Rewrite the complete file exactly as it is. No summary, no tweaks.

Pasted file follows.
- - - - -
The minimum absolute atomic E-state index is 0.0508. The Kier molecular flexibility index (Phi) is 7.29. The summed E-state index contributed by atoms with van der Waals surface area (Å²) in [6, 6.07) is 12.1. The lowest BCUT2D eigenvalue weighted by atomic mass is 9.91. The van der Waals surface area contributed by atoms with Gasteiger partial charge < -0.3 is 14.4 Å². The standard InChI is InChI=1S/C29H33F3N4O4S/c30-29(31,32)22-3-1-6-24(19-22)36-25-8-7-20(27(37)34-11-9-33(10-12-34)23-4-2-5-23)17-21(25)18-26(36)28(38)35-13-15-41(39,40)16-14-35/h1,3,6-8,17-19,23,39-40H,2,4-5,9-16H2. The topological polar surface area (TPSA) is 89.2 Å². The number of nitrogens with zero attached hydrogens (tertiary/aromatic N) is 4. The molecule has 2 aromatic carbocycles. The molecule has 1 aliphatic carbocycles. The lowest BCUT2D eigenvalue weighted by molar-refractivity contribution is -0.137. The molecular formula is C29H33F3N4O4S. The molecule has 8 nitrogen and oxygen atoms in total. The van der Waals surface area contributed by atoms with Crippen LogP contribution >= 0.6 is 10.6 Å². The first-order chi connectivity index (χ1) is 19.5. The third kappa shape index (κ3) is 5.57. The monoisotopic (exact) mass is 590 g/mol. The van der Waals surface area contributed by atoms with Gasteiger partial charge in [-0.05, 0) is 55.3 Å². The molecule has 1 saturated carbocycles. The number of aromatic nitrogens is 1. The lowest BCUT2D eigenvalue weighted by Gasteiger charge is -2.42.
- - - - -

The minimum absolute atomic E-state index is 0.0508. The Kier molecular flexibility index (Phi) is 7.29. The summed E-state index contributed by atoms with van der Waals surface area (Å²) in [6, 6.07) is 12.1. The lowest BCUT2D eigenvalue weighted by atomic mass is 9.91. The van der Waals surface area contributed by atoms with Gasteiger partial charge < -0.3 is 14.4 Å². The standard InChI is InChI=1S/C29H33F3N4O4S/c30-29(31,32)22-3-1-6-24(19-22)36-25-8-7-20(27(37)34-11-9-33(10-12-34)23-4-2-5-23)17-21(25)18-26(36)28(38)35-13-15-41(39,40)16-14-35/h1,3,6-8,17-19,23,39-40H,2,4-5,9-16H2. The topological polar surface area (TPSA) is 89.2 Å². The number of nitrogens with zero attached hydrogens (tertiary/aromatic N) is 4. The molecule has 2 aromatic carbocycles. The molecule has 1 aliphatic carbocycles. The lowest BCUT2D eigenvalue weighted by molar-refractivity contribution is -0.137. The molecular formula is C29H33F3N4O4S. The molecule has 8 nitrogen and oxygen atoms in total. The van der Waals surface area contributed by atoms with Crippen LogP contribution >= 0.6 is 10.6 Å². The first-order chi connectivity index (χ1) is 19.5. The third kappa shape index (κ3) is 5.57. The monoisotopic (exact) mass is 590 g/mol. The van der Waals surface area contributed by atoms with Gasteiger partial charge in [-0.05, 0) is 55.3 Å². The molecule has 1 saturated carbocycles. The number of aromatic nitrogens is 1. The lowest BCUT2D eigenvalue weighted by Gasteiger charge is -2.42.